Some tax proposals introduced as part of the Democratic presidential campaign target retirement savings accounts. Proposed changes to the tax treatment of retirement contributions could impact savers and strategies, negatively or positively, depending on income level.
In addition, other proposals would expand access to retirement savings for workers without an employer-sponsored plan.
Several retirement-related changes are proposed by Democratic nominee Joe Biden.
Here are some of the highlights.
1. Modify tax benefits of retirement contributions
Under this proposal, the tax treatment of retirement account contributions would change from the current tax deduction to a refundable, flat tax credit. While details are scarce, some industry groups such as the Tax Policy Center have estimated the tax credit to be 26% for every dollar contributed into a plan. Contribution limits would not change under this proposal. Taxpayers in higher brackets would experience a lesser tax benefit under this structure. Conversely, taxpayers in lower income tax brackets would benefit from higher tax savings as a result.
2. Establish auto-retirement plans for certain employers
The Biden plan refers to a '401(k)-type plan will have access to an “automatic 401(k),' which provides the opportunity to easily save for retirement at work” to address the coverage gap that exists for workers without access to employer-sponsored retirement plans. Presumably, this would be similar to the “auto IRA” proposal that has been discussed by policy makers for more than a decade. Most recently, an auto IRA program was included as part of the Obama administration’s Fiscal Year 2017 Revenue Proposals. The auto-IRA program would require businesses in operation for at least two years, with at least 10 employees, to provide an automatic enrollment, payroll deduction retirement account. Tax credits would be available to help these business offset implementation costs.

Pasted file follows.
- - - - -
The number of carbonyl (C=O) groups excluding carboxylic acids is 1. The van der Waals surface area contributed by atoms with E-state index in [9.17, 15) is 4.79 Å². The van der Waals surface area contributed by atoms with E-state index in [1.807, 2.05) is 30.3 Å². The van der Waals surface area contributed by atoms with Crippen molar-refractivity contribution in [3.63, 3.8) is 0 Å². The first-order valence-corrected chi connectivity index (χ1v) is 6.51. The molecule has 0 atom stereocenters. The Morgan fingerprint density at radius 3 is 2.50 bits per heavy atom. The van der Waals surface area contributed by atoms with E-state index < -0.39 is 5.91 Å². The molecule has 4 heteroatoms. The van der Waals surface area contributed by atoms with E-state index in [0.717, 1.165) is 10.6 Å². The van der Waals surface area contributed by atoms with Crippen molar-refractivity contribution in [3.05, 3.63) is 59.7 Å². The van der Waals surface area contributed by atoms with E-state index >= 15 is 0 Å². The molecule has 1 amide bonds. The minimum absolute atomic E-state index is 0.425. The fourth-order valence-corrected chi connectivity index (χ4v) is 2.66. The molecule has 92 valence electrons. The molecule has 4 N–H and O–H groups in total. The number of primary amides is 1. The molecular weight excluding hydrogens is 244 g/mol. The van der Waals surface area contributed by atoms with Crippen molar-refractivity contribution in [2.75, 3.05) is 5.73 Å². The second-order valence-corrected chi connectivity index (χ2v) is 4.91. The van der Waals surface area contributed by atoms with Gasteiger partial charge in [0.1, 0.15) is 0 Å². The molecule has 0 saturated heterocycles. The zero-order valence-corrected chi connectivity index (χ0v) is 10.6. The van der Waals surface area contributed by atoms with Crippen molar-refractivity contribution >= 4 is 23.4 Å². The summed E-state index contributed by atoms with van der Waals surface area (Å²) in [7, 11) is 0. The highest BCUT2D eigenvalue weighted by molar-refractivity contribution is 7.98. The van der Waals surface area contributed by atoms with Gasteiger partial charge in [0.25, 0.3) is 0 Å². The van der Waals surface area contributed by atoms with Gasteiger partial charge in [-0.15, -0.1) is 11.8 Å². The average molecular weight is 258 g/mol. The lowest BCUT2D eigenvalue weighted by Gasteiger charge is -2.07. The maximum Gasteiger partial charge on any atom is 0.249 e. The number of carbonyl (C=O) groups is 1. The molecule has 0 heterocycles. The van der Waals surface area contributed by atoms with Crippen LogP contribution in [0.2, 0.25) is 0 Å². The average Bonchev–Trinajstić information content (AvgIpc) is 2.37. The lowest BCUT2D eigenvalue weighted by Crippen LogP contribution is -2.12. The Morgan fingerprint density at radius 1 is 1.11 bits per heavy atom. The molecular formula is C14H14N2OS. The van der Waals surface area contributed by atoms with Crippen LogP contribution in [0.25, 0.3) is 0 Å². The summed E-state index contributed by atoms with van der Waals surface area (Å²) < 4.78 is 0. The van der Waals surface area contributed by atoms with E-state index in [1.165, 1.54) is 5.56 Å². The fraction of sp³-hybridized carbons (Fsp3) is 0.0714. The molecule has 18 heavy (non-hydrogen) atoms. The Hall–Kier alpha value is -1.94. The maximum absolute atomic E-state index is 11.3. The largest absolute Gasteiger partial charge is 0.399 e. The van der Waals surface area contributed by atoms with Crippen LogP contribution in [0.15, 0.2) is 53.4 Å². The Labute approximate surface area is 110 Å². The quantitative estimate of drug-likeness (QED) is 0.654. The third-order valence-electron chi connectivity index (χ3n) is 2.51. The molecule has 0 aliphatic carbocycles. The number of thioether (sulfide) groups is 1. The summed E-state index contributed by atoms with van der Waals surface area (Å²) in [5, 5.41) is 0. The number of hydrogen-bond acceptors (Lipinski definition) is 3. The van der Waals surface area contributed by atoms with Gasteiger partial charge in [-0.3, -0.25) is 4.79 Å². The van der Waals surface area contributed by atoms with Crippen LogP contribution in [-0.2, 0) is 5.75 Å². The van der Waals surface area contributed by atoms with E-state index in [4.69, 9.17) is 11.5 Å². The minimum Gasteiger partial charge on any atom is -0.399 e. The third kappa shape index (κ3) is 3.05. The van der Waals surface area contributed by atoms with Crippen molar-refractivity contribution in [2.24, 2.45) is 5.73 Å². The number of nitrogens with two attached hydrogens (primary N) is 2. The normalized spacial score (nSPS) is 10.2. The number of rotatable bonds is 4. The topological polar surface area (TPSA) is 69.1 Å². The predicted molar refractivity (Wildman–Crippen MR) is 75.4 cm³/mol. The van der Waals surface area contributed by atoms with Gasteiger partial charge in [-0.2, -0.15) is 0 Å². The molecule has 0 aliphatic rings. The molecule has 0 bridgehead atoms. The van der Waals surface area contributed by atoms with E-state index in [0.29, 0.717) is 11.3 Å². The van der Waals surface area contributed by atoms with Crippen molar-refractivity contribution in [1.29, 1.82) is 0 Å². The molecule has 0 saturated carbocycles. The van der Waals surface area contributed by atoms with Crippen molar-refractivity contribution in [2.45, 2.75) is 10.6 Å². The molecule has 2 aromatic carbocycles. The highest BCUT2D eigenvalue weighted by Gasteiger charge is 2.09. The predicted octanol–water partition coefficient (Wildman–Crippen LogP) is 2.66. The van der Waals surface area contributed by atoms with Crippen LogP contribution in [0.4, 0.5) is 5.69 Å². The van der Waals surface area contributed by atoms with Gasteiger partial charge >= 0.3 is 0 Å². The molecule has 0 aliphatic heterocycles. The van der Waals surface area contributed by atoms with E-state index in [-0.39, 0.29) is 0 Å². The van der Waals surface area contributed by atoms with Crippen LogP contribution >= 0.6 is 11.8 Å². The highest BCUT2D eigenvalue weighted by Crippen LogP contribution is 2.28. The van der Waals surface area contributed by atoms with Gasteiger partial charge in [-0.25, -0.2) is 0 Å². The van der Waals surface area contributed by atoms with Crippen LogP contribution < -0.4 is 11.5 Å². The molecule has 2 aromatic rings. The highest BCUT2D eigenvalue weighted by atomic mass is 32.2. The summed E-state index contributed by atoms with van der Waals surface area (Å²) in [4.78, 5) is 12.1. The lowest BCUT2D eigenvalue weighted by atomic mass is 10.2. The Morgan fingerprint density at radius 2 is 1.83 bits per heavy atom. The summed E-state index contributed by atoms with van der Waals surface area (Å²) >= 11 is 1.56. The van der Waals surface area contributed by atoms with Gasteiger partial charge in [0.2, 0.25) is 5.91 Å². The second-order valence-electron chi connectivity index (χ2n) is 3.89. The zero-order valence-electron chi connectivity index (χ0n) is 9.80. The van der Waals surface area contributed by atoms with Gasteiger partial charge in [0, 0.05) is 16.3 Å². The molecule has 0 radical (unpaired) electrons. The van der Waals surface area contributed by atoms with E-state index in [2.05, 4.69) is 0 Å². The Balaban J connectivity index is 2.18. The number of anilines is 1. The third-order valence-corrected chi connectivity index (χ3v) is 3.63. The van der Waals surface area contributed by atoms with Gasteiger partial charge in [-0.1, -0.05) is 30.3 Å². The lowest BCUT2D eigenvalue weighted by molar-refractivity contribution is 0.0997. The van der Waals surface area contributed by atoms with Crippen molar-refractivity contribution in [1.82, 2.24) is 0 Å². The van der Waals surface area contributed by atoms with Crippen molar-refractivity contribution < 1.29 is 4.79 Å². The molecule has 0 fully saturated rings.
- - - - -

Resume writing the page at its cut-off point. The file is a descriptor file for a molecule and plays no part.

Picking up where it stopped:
3. Make modifications to the Social Security system
The Biden plan would modify Social Security through a mix of increased taxes for higher-income workers and expansion of benefits for certain beneficiaries.
- In addition to the current taxable wage base, apply the Social Security payroll tax to earnings over $400,000. Currently, the payroll tax only applies to the first $137,700 (for 2020) of earnings
- Increase benefits for older adults (those receiving benefits for more than 20 years)
- Set a minimum benefit for lifelong workers. Specifically, workers who spent 30 years working will receive a benefit of at least 125% of the poverty level
- Provide a higher monthly benefit for certain surviving spouses
- Eliminate provisions — the windfall elimination provision (WEP) and government pension offset (GPO) — that limit benefits to certain public sector employees
Although not included in proposals provided by the Biden-Harris campaign, based on research of retirement-related policies proposed by the Obama administration, here are some other provisions* that may be introduced under a Biden administration:
- Eliminate required minimum distributions (RMDs) for those with aggregate account balances under $100,000
- Allow penalty-free retirement account distributions for those who are long-term unemployed (defined as 26 weeks or more)
- Require Roth IRA owners to make required distributions as required with traditional, pretax retirement accounts
- Limit Roth conversions to pretax dollars only
- Repeal the net unrealized appreciation (NUA) rule on the distribution of employer securities from qualified retirement plans
*Source: Treasury Department, General Explanations of the Administration’s Fiscal Year 2017 Revenue Proposals, February 2016.
For informational purposes only. Not an investment recommendation.
This information is not meant as tax or legal advice. Please consult with the appropriate tax or legal professional regarding your particular circumstances before making any investment decisions. Putnam does not provide tax or legal advice.